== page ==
“In 2014, employers overwhelmingly utilized early renewal strategies to delay moving to higher cost ACA- compliant plans and keep increases in check,” says Les McPhearson, CEO of UBA. “These delay tactics ran out in 2015 and, as a result, these small businesses (that make up the majority of American businesses), were forced into higher-cost, community-rated ACA plans. Without the negotiating power of bigger groups or the protection from grandmothering, many small employers were left with no cost containment strategies other than reducing coverage.”

Health Plan Costs

In line with previous years’ findings, UBA finds there are significant regional differences in health plan costs. The Northeast continues to be the region with the highest average annual cost per employee in the country, but Alaska tops the chart with an average annual cost of $12,822 per employee.

“To put that in perspective, that is 27.4 percent above the national average of $9,736 per employee annually,” says Matt Weimer, Director of Strategic Solutions for Diversified Insurance Solutions, a UBA Partner Firm. “In fact, Alaska is 11.1 percent above the fifth highest cost state of Massachusetts, which comes in at $11,468 average per employee annually.”

On the other end of the spectrum, Hawaii has the lowest average annual cost per employee, which is 24.5 percent below the national average at $7,610, finds UBA. Put another way, Alaska’s average annual cost is 51.0 percent higher than Hawaii.

“Hawaii is a state that was on the forefront of managed care and adopted an integrated care model as a strategy to address cost, quality, and access over 40 years ago,” explains Lon Wilson, President & CEO of The Wilson Agency, a UBA Partner Firm in Alaska. “Alaska, on the other hand, has resisted most forms of care management, not the least of which is the carrier’s limited ability to contract with physicians. We are just now beginning to see collaboration between payers, providers, and hospitals, but we are way behind the rest of the country. This, coupled with our small population, geographic size, lack of transportation infrastructure, and cultural diversity, add up to a perfect storm of high cost of care, large variations in quality and access challenges,” says Wilson.

Other states that fare better than the national average, and are among the five best states for health plan costs, include Arkansas, New Mexico, Virginia, and Oklahoma at $7,704, $7,793, $7,858, and $7,915, respectively.

Premiums increased the most for singles in Louisiana (23.5 percent) and California (17.2 percent), and families saw the biggest premium increase (7.6 percent) in South Carolina. Connecticut was the only state to see a modest decrease in single premiums (5.1 percent) and decreases in family premiums were largely nonexistent, according to the survey.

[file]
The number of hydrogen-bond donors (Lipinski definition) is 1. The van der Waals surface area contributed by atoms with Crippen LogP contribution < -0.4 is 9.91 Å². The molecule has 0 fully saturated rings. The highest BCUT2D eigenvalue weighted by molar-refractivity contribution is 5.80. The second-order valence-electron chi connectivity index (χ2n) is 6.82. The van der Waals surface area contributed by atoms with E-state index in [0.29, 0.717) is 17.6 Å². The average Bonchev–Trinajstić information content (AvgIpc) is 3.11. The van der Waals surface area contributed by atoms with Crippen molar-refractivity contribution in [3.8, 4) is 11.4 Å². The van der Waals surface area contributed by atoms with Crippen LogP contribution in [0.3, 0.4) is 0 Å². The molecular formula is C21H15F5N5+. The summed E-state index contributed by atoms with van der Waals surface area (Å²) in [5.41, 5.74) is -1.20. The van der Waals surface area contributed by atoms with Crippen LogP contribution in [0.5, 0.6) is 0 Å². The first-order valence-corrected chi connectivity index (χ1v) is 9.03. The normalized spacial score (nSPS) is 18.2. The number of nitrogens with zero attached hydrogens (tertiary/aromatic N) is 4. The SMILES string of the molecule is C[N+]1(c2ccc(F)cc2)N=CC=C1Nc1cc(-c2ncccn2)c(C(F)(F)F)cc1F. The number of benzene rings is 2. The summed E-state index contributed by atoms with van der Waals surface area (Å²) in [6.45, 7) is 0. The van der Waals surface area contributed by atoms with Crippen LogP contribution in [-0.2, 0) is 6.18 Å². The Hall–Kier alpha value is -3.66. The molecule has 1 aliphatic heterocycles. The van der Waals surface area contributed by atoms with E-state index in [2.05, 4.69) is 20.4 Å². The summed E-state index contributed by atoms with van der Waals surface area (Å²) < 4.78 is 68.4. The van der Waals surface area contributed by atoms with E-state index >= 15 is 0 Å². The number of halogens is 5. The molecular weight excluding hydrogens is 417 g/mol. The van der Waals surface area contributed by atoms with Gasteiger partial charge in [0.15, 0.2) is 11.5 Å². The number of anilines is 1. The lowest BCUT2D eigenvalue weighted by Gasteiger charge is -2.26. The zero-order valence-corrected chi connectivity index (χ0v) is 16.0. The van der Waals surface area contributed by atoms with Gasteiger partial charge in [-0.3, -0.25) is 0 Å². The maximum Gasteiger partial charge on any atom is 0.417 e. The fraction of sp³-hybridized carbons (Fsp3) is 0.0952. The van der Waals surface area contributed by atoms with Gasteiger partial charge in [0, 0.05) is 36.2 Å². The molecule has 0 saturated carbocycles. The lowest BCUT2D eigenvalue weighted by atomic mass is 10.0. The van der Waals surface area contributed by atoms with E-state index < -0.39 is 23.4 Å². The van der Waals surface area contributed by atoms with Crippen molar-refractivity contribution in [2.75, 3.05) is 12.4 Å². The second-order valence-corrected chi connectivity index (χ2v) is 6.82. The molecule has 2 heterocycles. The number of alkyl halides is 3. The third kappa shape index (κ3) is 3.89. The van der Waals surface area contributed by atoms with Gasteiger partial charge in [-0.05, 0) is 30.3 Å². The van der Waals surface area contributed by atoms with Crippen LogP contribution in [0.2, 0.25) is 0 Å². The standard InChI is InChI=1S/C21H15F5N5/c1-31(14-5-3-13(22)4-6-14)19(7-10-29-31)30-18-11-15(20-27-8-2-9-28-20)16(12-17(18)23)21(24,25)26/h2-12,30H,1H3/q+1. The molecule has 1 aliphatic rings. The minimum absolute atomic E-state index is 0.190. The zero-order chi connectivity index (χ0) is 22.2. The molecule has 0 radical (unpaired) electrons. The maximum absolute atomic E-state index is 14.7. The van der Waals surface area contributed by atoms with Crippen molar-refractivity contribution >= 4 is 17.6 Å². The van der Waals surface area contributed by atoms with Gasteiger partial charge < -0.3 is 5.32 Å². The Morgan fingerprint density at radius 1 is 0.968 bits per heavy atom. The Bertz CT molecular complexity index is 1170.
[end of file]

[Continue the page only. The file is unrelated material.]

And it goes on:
Costs and Contributions by Industry

Total costs per employee for the retail, construction, and hospitality sectors are 8.6 percent to 21.2 percent lower than the average, making employees in these industries among the least expensive to cover. Surprisingly, the finance industry eclipsed the government sector—the perennial leader in the highest costs per employee— and now pays, on average, $11,842 per employee, a 16 percent increase from 2014. Government plans still have the third highest average cost per employee ($11,817), yet employee contributions are 45.2 percent ($2,105) less than the average employee contribution of $3,333.

Health Plan Options

UBA finds that more than half (53.7 percent) of all employers offer one health plan to employees, while 28.7 percent offer two plan options, and 17.6 percent offer three or more options.

“The percentage of employers now offering three or more plans is of particular interest since it represents nearly a 28 percent increase over the past five years,” says McPhearson. “More and more, employers are offering expanded choices to employees either through private exchange solutions or by simply adding high-, medium-, and low-cost options, a trend we believe will continue to increase. Not only do employees get more options, but employers can introduce lower-cost plans that ultimately may attract enrollment and lower their costs.”

Originally published by United Benefit Advisors – Read More

 

uba0330picIn the earlier days of the Patient Protection and Affordable Care Act (ACA), a common question among employers and benefit advisors was whether there would still be a need for COBRA, the Federal Consolidated Omnibus Budget Reconciliation Act of 1985. Many people speculated that COBRA would be a thing of the past. This was a logical step for those in the insurance industry. When an employee was faced with the option of paying full cost for continued employer coverage or possibly qualifying for heavily subsidized care on the Marketplace, it seemed to be a “no brainer.” Six years after the passage of the ACA, which was signed into law on March 23, 2010, and three years after the initial launch of the Marketplace in October 2013, COBRA is still a law with which to be reckoned. In a series of articles, I will address COBRA in general and also delve into other related issues, such as mini-COBRA, COBRA and account-based plans, and the interaction of COBRA and Medicare.